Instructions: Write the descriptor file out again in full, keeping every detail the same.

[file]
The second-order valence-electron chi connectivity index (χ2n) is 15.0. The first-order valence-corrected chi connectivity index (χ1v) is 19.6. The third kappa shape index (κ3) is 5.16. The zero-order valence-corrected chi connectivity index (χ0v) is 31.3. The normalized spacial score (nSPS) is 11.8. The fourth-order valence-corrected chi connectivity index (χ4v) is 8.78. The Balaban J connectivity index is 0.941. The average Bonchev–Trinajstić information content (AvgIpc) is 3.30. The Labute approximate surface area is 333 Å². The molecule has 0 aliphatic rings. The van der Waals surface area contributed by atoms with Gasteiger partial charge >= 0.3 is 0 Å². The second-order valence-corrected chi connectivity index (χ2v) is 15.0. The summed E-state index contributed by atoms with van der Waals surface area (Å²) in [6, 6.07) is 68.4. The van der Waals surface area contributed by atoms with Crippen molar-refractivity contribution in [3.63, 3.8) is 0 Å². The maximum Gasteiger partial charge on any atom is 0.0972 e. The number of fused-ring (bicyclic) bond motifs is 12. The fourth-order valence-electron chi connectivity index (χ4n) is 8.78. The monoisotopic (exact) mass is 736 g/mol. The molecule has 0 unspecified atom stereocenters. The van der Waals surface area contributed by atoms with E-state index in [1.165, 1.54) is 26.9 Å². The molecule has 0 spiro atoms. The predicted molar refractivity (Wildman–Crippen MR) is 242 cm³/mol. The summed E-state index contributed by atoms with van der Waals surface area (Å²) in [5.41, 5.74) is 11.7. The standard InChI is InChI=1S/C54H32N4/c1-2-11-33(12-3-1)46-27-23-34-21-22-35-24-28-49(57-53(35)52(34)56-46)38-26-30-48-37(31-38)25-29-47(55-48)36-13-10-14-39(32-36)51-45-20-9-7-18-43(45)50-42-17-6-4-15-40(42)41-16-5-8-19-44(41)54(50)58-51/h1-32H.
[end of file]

The second-order valence-electron chi connectivity index (χ2n) is 15.0. The first-order valence-corrected chi connectivity index (χ1v) is 19.6. The third kappa shape index (κ3) is 5.16. The zero-order valence-corrected chi connectivity index (χ0v) is 31.3. The normalized spacial score (nSPS) is 11.8. The fourth-order valence-corrected chi connectivity index (χ4v) is 8.78. The Balaban J connectivity index is 0.941. The average Bonchev–Trinajstić information content (AvgIpc) is 3.30. The Labute approximate surface area is 333 Å². The molecule has 0 aliphatic rings. The van der Waals surface area contributed by atoms with Gasteiger partial charge >= 0.3 is 0 Å². The second-order valence-corrected chi connectivity index (χ2v) is 15.0. The summed E-state index contributed by atoms with van der Waals surface area (Å²) in [6, 6.07) is 68.4. The van der Waals surface area contributed by atoms with Crippen molar-refractivity contribution in [3.63, 3.8) is 0 Å². The maximum Gasteiger partial charge on any atom is 0.0972 e. The number of fused-ring (bicyclic) bond motifs is 12. The fourth-order valence-electron chi connectivity index (χ4n) is 8.78. The monoisotopic (exact) mass is 736 g/mol. The molecule has 0 unspecified atom stereocenters. The van der Waals surface area contributed by atoms with E-state index in [1.165, 1.54) is 26.9 Å². The molecule has 0 spiro atoms. The predicted molar refractivity (Wildman–Crippen MR) is 242 cm³/mol. The summed E-state index contributed by atoms with van der Waals surface area (Å²) in [5.41, 5.74) is 11.7. The standard InChI is InChI=1S/C54H32N4/c1-2-11-33(12-3-1)46-27-23-34-21-22-35-24-28-49(57-53(35)52(34)56-46)38-26-30-48-37(31-38)25-29-47(55-48)36-13-10-14-39(32-36)51-45-20-9-7-18-43(45)50-42-17-6-4-15-40(42)41-16-5-8-19-44(41)54(50)58-51/h1-32H.